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Appl Environ Microbiol. 2015 Aug;81(15):5103-14. doi: 10.1128/AEM.01248-15. Epub 2015 May 22.

Coupling the CRISPR/Cas9 System with Lambda Red Recombineering Enables Simplified Chromosomal Gene Replacement in Escherichia coli.

Author information

1
Department of Chemical Engineering, University of Waterloo, Waterloo, Ontario, Canada.
2
Department of Chemical Engineering, University of Waterloo, Waterloo, Ontario, Canada Department of Pathology and Molecular Medicine, McMaster University, Hamilton, Ontario, Canada Neemo Inc., Hamilton, Ontario, Canada duane.chung@uwaterloo.ca cpchou@uwaterloo.ca.
3
Department of Chemical Engineering, University of Waterloo, Waterloo, Ontario, Canada duane.chung@uwaterloo.ca cpchou@uwaterloo.ca.

Abstract

To date, most genetic engineering approaches coupling the type II Streptococcus pyogenes clustered regularly interspaced short palindromic repeat (CRISPR)/Cas9 system to lambda Red recombineering have involved minor single nucleotide mutations. Here we show that procedures for carrying out more complex chromosomal gene replacements in Escherichia coli can be substantially enhanced through implementation of CRISPR/Cas9 genome editing. We developed a three-plasmid approach that allows not only highly efficient recombination of short single-stranded oligonucleotides but also replacement of multigene chromosomal stretches of DNA with large PCR products. By systematically challenging the proposed system with respect to the magnitude of chromosomal deletion and size of DNA insertion, we demonstrated DNA deletions of up to 19.4 kb, encompassing 19 nonessential chromosomal genes, and insertion of up to 3 kb of heterologous DNA with recombination efficiencies permitting mutant detection by colony PCR screening. Since CRISPR/Cas9-coupled recombineering does not rely on the use of chromosome-encoded antibiotic resistance, or flippase recombination for antibiotic marker recycling, our approach is simpler, less labor-intensive, and allows efficient production of gene replacement mutants that are both markerless and "scar"-less.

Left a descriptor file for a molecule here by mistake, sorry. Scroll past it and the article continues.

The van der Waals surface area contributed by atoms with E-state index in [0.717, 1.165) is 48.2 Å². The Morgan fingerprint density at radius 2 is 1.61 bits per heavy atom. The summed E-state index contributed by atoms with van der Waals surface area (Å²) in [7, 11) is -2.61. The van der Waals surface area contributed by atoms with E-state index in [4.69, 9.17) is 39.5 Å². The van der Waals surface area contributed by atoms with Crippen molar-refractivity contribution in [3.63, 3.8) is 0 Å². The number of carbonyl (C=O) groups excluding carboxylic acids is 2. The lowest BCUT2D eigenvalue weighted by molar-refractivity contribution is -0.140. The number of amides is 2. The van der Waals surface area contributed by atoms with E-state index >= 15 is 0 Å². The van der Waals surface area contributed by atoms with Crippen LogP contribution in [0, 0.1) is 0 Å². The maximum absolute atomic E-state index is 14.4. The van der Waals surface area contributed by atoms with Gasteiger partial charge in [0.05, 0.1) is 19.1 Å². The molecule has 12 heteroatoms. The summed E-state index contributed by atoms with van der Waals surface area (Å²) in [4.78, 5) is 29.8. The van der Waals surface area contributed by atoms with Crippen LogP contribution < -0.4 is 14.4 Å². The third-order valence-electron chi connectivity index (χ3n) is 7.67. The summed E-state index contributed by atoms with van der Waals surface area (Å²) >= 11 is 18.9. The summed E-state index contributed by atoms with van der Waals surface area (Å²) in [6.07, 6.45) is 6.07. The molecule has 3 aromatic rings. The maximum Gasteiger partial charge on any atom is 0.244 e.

PMID:
26002895
PMCID:
PMC4495200
DOI:
10.1128/AEM.01248-15
[Indexed for MEDLINE]
Free PMC Article

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